Chapter 1. A Planet under Stress: Ecological Meltdown in China
In the deteriorating relationship between the global economy and the earth's ecosystem, food is the most vulnerable economic sector, but geographically it is China that is on the leading edge. A human population of 1.3 billion and their 400 million cattle, sheep, and goats are weighing heavily on the land. Huge flocks of sheep and goats in the northwest are stripping the land of its protective vegetation, creating a dust bowl on a scale not seen before. Northwestern China is on the verge of a massive ecological meltdown.24
Since 1980, the Chinese economy has expanded more than fourfold. Incomes have also expanded by nearly fourfold, lifting more people out of poverty faster than at any time in history. Like many other countries, China is exceeding the carrying capacity of its ecosystem—overplowing its land, overgrazing its rangelands, overcutting its forests, and overpumping its aquifers. In its determined effort to be self-sufficient in grain, it cultivated highly erodible land in the arid northern and western provinces, land that is vulnerable to wind erosion.25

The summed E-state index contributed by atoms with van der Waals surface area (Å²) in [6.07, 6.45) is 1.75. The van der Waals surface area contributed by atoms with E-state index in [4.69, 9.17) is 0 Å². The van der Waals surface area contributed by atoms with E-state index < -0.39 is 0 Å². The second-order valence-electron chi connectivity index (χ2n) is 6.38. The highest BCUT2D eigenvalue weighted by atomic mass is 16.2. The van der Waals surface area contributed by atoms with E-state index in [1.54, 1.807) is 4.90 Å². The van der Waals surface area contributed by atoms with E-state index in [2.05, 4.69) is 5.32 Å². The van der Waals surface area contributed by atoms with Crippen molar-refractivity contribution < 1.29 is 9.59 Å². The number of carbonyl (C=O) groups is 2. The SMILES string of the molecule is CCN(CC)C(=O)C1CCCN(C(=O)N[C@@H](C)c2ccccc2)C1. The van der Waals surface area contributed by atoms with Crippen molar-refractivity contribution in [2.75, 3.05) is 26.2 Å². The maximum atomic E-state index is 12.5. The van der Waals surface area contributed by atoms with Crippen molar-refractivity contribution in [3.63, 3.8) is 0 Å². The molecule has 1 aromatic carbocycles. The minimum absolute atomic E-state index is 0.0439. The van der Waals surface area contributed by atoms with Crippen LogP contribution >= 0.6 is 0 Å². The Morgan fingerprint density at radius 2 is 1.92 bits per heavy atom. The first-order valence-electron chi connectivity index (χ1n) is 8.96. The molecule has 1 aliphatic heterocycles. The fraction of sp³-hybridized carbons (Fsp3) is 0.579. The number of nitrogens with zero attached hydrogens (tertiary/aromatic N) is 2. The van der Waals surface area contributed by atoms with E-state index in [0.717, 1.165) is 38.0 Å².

While overplowing is now being partly remedied by paying farmers to plant their grainland in trees, overgrazing is destroying vegetation and increasing wind erosion. China's cattle, sheep, and goat population more than tripled from 1950 to 2002. The United States, a country with comparable grazing capacity, has 97 million cattle, while China has 106 million. For sheep and goats, the figures are 8 million versus 298 million. Concentrated in the western and northern provinces, sheep and goats are destroying the land's protective vegetation. The wind then does the rest, removing the soil and converting productive rangeland into desert.26